TIGER WOODS, GOLFER: He's never seen me win a golf tournament, so it was his first one to be a part of. And he was just -- he's so excited. He loves when I play, always wants to watch, and for him to be there, it just -- it was just so special for both of us. He always asks me are you leading? And then if I'm not leading, why aren't you leading? Are you going to bring home the trophy? These types of things. So he got a chance to be a part of it, and got a chance to be with the trophy and he's just -- he was just so excited.

NICHOLS: Now, I'm sure Charlie would love another win this Sunday. You've been right there at a lot of Majors this year after the first couple days but had more trouble on the weekends. Is there any other part of your game that you've been working on, you want to improve?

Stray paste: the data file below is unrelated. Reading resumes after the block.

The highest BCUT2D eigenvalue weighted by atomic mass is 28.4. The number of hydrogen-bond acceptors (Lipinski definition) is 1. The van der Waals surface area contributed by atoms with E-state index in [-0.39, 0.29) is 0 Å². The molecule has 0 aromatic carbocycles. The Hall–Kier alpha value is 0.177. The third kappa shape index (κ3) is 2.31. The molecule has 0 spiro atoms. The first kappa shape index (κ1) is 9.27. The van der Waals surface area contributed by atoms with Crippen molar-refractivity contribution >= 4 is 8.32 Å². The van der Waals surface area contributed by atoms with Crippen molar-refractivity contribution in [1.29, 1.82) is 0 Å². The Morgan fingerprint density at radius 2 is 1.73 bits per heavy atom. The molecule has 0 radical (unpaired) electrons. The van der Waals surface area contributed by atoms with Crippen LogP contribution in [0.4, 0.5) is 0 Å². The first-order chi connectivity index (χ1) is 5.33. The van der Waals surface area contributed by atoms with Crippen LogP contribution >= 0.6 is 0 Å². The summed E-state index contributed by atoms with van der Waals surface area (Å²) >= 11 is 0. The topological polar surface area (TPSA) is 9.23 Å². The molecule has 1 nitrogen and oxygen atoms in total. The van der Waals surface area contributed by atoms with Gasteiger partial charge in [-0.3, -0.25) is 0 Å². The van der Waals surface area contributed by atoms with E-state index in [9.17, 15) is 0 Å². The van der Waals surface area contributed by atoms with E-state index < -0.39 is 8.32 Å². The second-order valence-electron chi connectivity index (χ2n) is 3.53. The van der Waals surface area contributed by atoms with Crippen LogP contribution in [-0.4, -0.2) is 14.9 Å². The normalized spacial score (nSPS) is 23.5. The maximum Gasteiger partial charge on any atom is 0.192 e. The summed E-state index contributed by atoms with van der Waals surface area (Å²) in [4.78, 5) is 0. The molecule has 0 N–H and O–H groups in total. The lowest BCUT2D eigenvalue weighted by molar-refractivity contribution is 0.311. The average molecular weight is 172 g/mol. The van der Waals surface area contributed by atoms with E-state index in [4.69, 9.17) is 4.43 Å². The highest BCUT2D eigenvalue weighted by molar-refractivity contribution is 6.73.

WOODS: Just keep getting myself there. Just keep putting myself there, and the key is if I'm there, then, you know, I got a chance to win. And I just haven't done it in the last five years, but the key is to keep putting myself there, and I'll start getting them.

NICHOLS: I know for you, you have had a tremendous year and there's been so many parts of the last five years you've played great golf, but you seem to still want that Major so badly. Why is it still so important to you after all this time?

WOODS: They're the biggest events, and it's neat being part of golfing history, you know. I have won 14 of them, and they're so unique and so different. I mean, you're playing against the best fields. You're on the most difficult venues, and the pressure is just -- it's fantastic, it's fun. So that's why there's a rush, that's why we play them. That's why we love them. If it happens, it happens. I'll keep progressing and hopefully come Sunday I'll be hoisting the Wanamaker.